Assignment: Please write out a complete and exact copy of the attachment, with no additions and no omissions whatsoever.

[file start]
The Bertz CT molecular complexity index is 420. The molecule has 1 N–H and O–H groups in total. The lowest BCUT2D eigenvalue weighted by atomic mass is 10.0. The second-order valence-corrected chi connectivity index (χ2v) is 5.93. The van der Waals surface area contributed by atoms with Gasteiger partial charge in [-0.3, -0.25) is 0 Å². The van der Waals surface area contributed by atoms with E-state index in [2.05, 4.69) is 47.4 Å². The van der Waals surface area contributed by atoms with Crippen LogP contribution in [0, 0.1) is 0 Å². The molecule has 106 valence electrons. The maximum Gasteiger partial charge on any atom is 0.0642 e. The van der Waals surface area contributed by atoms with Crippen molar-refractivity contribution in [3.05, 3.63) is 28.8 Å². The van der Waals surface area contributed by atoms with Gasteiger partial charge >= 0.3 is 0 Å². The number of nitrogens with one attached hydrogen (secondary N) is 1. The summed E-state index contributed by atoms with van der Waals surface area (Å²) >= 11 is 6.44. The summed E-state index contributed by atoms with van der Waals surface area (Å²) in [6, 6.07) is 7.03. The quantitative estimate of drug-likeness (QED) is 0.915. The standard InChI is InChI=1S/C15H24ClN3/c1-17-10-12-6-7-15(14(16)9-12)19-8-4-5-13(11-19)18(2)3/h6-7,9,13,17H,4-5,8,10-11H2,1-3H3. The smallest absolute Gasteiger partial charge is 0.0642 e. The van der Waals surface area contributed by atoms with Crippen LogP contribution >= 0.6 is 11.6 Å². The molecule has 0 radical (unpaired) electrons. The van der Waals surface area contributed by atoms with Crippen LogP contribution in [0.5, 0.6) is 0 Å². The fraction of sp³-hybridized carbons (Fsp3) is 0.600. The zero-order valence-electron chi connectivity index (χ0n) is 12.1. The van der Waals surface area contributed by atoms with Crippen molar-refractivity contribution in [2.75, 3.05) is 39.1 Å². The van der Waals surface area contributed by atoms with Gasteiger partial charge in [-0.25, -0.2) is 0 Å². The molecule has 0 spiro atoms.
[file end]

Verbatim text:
The Bertz CT molecular complexity index is 420. The molecule has 1 N–H and O–H groups in total. The lowest BCUT2D eigenvalue weighted by atomic mass is 10.0. The second-order valence-corrected chi connectivity index (χ2v) is 5.93. The van der Waals surface area contributed by atoms with Gasteiger partial charge in [-0.3, -0.25) is 0 Å². The van der Waals surface area contributed by atoms with E-state index in [2.05, 4.69) is 47.4 Å². The van der Waals surface area contributed by atoms with Crippen LogP contribution in [0, 0.1) is 0 Å². The molecule has 106 valence electrons. The maximum Gasteiger partial charge on any atom is 0.0642 e. The van der Waals surface area contributed by atoms with Crippen molar-refractivity contribution in [3.05, 3.63) is 28.8 Å². The van der Waals surface area contributed by atoms with Gasteiger partial charge >= 0.3 is 0 Å². The number of nitrogens with one attached hydrogen (secondary N) is 1. The summed E-state index contributed by atoms with van der Waals surface area (Å²) >= 11 is 6.44. The summed E-state index contributed by atoms with van der Waals surface area (Å²) in [6, 6.07) is 7.03. The quantitative estimate of drug-likeness (QED) is 0.915. The standard InChI is InChI=1S/C15H24ClN3/c1-17-10-12-6-7-15(14(16)9-12)19-8-4-5-13(11-19)18(2)3/h6-7,9,13,17H,4-5,8,10-11H2,1-3H3. The smallest absolute Gasteiger partial charge is 0.0642 e. The van der Waals surface area contributed by atoms with Crippen LogP contribution >= 0.6 is 11.6 Å². The molecule has 0 radical (unpaired) electrons. The van der Waals surface area contributed by atoms with Crippen LogP contribution in [0.5, 0.6) is 0 Å². The fraction of sp³-hybridized carbons (Fsp3) is 0.600. The zero-order valence-electron chi connectivity index (χ0n) is 12.1. The van der Waals surface area contributed by atoms with Crippen molar-refractivity contribution in [2.75, 3.05) is 39.1 Å². The van der Waals surface area contributed by atoms with Gasteiger partial charge in [-0.25, -0.2) is 0 Å². The molecule has 0 spiro atoms.